Is this a promise, maybe? That's how most people interpreted it, but it's not entirely clear. Read it again. The Fed was saying it expected the economy to be crummy enough to justify zero rates until mid-2015. But what if the economy picked up before then? Would the Fed raise rates then? Good question! The Evans rule clears this up a bit -- though not entirely -- but more importantly, it clears up whether the Fed has a 2 percent inflation target or ceiling.
The Fed has been trying to answer that question for the past year. As Greg Ip of The Economist pointed out, the Fed rather significantly announced back in January that it thought the inflation and unemployment halves of its mandate were equally important, and changed its long-run inflation target from 1.5-2 percent to 2 percent. This was the Fed's way of saying it wouldn't necessarily raise rates if inflation crept over 2 percent as long as unemployment was still high and long-run inflation expectations didn't rise. In other words, the Fed's inflation target was not a 2 percent speed limit on the recovery. Or was it? Look at that table again. The Fed doesn't project inflation to go above 2 percent at all. That sure looks like a ceiling, still. The Evans rule tries to correct this -- though it would help if these latest projections were symmetrical around 2 percent -- by explicitly saying the Fed really, seriously will tolerate inflation as high as 2.5 percent in the short run.
But there's plenty that still isn't clear. Like how and whether this will work. The Evans rule sounds straightforward enough, but these thresholds are not. The Fed left itself a bit of wiggle room. When it comes to unemployment, the Fed will look at other labor force measures like the participation rate. In other words, it will consider whether unemployment is falling because people are finding jobs or because people have given up on finding jobs. It gets murkier when it comes to inflation. The Fed will use its 1-2 year inflation forecasts for its threshold. Yes, forecasts. That gives the Fed some needed flexibility to ignore commodity surges, like oil in 2011, but it's not the clearest of guides.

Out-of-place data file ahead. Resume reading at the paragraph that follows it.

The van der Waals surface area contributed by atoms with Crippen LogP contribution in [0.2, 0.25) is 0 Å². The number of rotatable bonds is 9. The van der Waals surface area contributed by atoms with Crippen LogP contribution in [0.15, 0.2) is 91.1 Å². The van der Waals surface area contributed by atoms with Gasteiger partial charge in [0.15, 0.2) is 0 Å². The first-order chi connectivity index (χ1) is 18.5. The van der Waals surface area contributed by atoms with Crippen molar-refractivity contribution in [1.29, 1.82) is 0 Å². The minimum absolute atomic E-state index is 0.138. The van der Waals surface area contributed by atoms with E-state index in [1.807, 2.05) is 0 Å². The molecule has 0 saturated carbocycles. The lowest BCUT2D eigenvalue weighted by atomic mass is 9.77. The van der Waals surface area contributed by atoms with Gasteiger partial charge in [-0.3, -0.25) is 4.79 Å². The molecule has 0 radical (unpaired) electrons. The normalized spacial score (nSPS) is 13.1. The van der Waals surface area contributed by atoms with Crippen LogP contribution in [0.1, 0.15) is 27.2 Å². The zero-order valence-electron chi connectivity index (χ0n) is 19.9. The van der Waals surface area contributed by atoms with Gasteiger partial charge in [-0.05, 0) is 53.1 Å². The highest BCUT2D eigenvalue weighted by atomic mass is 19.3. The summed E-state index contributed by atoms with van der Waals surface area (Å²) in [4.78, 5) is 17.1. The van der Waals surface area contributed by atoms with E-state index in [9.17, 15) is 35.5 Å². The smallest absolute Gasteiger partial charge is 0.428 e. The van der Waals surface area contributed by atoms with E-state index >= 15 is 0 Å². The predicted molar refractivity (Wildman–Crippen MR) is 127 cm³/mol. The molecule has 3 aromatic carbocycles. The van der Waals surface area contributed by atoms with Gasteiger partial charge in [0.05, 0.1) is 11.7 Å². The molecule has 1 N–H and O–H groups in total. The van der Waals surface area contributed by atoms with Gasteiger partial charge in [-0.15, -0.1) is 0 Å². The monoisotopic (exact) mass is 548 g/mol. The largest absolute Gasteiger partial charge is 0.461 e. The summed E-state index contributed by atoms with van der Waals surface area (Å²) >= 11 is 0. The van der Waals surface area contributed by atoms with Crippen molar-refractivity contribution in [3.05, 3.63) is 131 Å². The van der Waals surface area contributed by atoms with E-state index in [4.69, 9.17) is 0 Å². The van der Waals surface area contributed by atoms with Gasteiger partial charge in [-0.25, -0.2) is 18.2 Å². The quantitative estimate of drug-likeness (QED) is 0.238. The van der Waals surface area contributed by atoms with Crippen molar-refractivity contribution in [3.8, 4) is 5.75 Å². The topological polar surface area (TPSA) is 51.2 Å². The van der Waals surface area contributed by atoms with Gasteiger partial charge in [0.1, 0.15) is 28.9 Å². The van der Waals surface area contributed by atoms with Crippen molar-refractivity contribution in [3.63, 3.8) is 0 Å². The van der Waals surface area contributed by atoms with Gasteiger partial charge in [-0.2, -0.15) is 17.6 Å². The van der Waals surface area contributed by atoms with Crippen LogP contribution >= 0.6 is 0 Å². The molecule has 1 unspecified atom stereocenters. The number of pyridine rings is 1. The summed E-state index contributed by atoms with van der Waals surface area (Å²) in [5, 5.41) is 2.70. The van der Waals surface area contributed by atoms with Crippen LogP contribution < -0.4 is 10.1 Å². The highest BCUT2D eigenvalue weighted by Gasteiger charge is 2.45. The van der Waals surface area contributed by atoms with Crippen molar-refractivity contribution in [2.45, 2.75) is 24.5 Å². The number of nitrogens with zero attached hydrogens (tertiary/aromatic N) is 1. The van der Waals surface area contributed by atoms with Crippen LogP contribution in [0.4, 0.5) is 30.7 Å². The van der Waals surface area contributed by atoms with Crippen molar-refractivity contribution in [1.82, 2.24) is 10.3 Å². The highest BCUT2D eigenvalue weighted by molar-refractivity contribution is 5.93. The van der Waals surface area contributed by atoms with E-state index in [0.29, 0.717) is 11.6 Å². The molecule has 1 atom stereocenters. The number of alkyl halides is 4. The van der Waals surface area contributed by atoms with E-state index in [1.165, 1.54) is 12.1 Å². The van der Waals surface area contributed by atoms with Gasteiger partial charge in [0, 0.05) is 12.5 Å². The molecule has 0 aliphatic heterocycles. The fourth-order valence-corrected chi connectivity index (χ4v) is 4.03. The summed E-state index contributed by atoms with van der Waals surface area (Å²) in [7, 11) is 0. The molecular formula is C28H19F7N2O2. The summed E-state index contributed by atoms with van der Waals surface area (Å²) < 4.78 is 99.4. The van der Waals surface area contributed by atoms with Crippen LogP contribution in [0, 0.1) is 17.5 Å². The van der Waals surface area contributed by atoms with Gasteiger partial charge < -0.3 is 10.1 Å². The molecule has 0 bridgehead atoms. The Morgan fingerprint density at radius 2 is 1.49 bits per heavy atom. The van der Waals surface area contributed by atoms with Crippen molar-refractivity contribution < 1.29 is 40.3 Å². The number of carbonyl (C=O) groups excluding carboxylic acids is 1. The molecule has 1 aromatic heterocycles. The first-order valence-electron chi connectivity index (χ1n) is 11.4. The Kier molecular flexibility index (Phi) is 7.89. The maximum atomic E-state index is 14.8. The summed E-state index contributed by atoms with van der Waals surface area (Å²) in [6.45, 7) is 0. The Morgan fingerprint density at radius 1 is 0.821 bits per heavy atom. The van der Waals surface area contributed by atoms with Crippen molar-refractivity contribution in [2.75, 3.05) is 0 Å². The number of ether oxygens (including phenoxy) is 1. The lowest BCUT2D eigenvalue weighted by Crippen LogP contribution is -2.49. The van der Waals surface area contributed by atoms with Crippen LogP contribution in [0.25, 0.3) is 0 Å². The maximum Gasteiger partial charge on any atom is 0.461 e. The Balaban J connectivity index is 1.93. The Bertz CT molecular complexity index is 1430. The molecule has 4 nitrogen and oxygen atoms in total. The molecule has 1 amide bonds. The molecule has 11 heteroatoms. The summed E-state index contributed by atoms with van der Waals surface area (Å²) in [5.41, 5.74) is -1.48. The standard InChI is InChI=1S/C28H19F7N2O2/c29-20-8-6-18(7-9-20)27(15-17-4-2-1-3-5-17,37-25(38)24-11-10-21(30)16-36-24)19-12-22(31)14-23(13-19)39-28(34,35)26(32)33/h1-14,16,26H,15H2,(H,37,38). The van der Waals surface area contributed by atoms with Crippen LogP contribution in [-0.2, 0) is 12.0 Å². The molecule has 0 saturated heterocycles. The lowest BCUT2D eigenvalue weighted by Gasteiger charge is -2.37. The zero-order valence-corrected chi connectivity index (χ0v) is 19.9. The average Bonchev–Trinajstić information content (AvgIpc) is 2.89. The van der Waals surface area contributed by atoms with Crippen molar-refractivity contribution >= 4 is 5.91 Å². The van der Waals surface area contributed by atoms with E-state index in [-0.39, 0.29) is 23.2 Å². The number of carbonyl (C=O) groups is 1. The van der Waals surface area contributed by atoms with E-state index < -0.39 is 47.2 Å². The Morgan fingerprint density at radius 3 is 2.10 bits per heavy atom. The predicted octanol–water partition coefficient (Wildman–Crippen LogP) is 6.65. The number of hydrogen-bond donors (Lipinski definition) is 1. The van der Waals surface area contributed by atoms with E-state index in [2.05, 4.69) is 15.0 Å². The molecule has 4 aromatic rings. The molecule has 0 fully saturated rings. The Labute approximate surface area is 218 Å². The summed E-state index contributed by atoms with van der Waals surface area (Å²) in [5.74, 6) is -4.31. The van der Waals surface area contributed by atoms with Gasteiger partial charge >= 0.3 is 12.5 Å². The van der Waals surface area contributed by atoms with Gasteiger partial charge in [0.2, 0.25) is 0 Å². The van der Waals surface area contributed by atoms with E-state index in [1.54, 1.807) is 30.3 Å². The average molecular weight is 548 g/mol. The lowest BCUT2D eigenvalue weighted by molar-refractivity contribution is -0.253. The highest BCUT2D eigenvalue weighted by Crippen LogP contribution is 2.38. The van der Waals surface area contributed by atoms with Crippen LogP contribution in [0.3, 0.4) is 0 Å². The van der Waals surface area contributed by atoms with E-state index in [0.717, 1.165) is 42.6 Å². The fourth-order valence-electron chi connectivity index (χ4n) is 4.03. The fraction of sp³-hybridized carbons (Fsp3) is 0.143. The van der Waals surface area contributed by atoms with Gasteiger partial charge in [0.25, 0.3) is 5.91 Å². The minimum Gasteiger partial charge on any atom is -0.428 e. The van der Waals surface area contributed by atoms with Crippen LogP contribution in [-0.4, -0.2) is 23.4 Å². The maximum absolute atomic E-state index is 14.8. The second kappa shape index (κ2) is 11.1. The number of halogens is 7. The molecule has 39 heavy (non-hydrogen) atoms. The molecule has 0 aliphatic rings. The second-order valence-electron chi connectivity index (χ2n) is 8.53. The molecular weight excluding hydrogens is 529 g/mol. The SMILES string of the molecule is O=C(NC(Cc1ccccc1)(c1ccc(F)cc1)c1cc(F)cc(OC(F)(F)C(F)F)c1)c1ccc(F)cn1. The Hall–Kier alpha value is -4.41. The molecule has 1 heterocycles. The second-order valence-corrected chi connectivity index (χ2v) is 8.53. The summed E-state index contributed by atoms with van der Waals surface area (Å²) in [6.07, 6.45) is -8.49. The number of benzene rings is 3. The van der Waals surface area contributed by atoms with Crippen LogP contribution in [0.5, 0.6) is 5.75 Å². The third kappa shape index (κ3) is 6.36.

Remember, clarity is supposed to be the point. The idea is that the more markets understand the Fed's plans, the more the Fed's plans will shape markets' expectations. It's a bit like a Jedi mind trick. If people think things will be better in the future, then things will be better in the future, because that will get them spending and investing more now. Making us expect a better tomorrow might be the best the Fed can do today. Especially when you consider how short-lived the effects have been from the Fed's other unconventional easing. You can see that in the chart below that looks at market-based inflation expectations for 1, 2, and 10 year periods. Inflation expectations rise every time the Fed does something, and then retreat a few months later.
(Note: These break-evens measure the differences between Treasury and TIPS, or inflation-protected, bonds. They aren't always reliable because TIPS are so lightly traded -- their nickname is "terribly illiquid pieces of," well, we'll let you figure out the rest -- but they're a decent proxy. All data is from Bloomberg).
Inflation expectations should tick up again, especially if we disarm the austerity bomb known as the fiscal cliff, but the overall pattern of peaks and valleys probably isn't going to go away yet.
(2) ASSET PURCHASES